How Ryan and Cruz fast-tracked Trump to the GOP nomination
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One year ago, Americans for Limited Government launched a $100,000 radio campaign — featuring Donald TrumpDonald John TrumpSchiff: Surveillance warrant docs show that Nunes memo 'misrepresented and distorted these applications' Chicago detention facility under investigation following allegations of abuse of migrant children Ex-Trump aide: Surveillance warrants are 'complete ignorance' and 'insanity' MORE — opposing giving President Obama fast-track trade authority to negotiate the 12-nation Trans-Pacific Partnership (TPP). The radio campaign was primarily focused on early GOP primary states Iowa, New Hampshire and South Carolina to counter-pressure Republican candidates on the issue.

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But the real story is that the ad idea was hatched in the wake of a joint Sen. Ted CruzRafael (Ted) Edward CruzCruz: 'I'm glad' Disney fired James Gunn over 'horrible' tweets Washington needs to end hidden inflation tax on our capital gains GOP tax writer introduces bill to reduce capital gains taxes MORE (Texas)-Rep. Paul RyanPaul Davis RyanPelosi: 'Thug' Putin not welcome in Congress Interior fast tracks study of drilling's Arctic impact: report Dems unveil slate of measures to ratchet up pressure on Russia MORE (Wis.) opinion piece in The Wall Street Journal written in favor of providing Obama what Senate Majority Leader Mitch McConnellAddison (Mitch) Mitchell McConnellPelosi: 'Thug' Putin not welcome in Congress GOP to White House: End summit mystery Sunk judicial pick spills over into Supreme Court fight MORE (Ky.) called "an enormous grant of power."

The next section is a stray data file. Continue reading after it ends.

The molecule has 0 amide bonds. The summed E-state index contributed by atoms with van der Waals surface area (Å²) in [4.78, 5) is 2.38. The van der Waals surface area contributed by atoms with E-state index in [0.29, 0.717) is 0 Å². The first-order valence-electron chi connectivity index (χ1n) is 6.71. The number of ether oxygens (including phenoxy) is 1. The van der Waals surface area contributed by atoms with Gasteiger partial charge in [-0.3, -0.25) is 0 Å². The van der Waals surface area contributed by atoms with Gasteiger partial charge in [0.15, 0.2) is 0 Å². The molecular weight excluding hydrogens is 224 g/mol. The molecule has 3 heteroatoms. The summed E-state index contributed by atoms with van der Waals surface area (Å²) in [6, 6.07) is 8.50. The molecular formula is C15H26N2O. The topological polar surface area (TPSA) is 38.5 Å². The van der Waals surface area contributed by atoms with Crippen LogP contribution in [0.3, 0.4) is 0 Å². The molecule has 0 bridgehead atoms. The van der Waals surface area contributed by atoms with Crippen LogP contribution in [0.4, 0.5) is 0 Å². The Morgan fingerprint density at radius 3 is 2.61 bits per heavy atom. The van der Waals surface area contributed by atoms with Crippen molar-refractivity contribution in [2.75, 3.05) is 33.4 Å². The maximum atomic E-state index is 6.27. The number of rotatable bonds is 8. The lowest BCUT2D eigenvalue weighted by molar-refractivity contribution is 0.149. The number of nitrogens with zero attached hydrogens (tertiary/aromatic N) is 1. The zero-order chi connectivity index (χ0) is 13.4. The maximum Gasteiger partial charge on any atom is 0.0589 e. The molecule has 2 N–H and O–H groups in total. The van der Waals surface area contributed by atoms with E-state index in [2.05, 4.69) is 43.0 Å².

The Cruz-Ryan opinion piece, "Putting Congress in Charge on Trade," provided political cover for conservative members of Congress, and the seeming legions of big business lobbyists used it to great effect as they swarmed Capitol Hill trying to secure votes for fast-track.

While my penning a blistering response in The Hill, "Ted Cruz joins the establishment," had some value as a counterpoint, Cruz's spotless reputation as a fearless leader of conservative issues was being used by Ryan and others.

It was in this frame of mind that I was sitting at a McDonald's across the street from Fox News headquarters in New York City, waiting for a meeting, when the obvious struck me: We needed someone with a bigger name and footprint to counterbalance the Ryan-Cruz momentum. And from that McDonald's, I called two major Republicans to ask them to cut a radio ad; Trump immediately responded yes. Within days, the ads were on the air, only to be pulled down when Trump declared his candidacy for the presidency.

In fast succession, Republican presidential candidates, starting with then-Louisiana Gov. Bobby Jindal and former Arkansas Gov. Mike Huckabee, announced their opposition to fast-track; they were followed by New Jersey Gov. Chris Christie and businesswoman Carly Fiorina, and the bleeding was stopped. Eventually, even Cruz decided that TPP was such a bad deal that he couldn't vote to fast-track it, demonstrating the admirable trait of keeping an open mind on issues of importance.

Somewhat ironically, because Congress listened to Ryan and passed trade promotion authority for Obama, it fast-tracked Trump to the GOP nomination. Now the presidential campaign is consumed by a discussion of Obama's Pacific trade deal and whether Congress should reject it in the lame-duck session after the election, with voters uneasy about outsourcing jobs and the lack of currency provisions.

Supporters of the treaty-they-dare-not-call-a-treaty, like Ryan, now face a presumptive nominee who has characterized it as a "bad, bad deal" since before his candidacy.

Now Ryan is couching his unwillingness to immediately support Trump on policy and agenda differences. On TPP, Trump is right, and it is Ryan who needs to follow Cruz's courageous example of listening to the people and his party's nominee and put an end to Obama's attempt to rewrite the rules for the world's economy with largest trade deal in history.

One year ago, the Donald Trump anti-fast track ads were launched by Americans for Limited Government, and in the immortal words of Paul Harvey, "that is the rest of the story."

Manning is the president of Americans for Limited Government.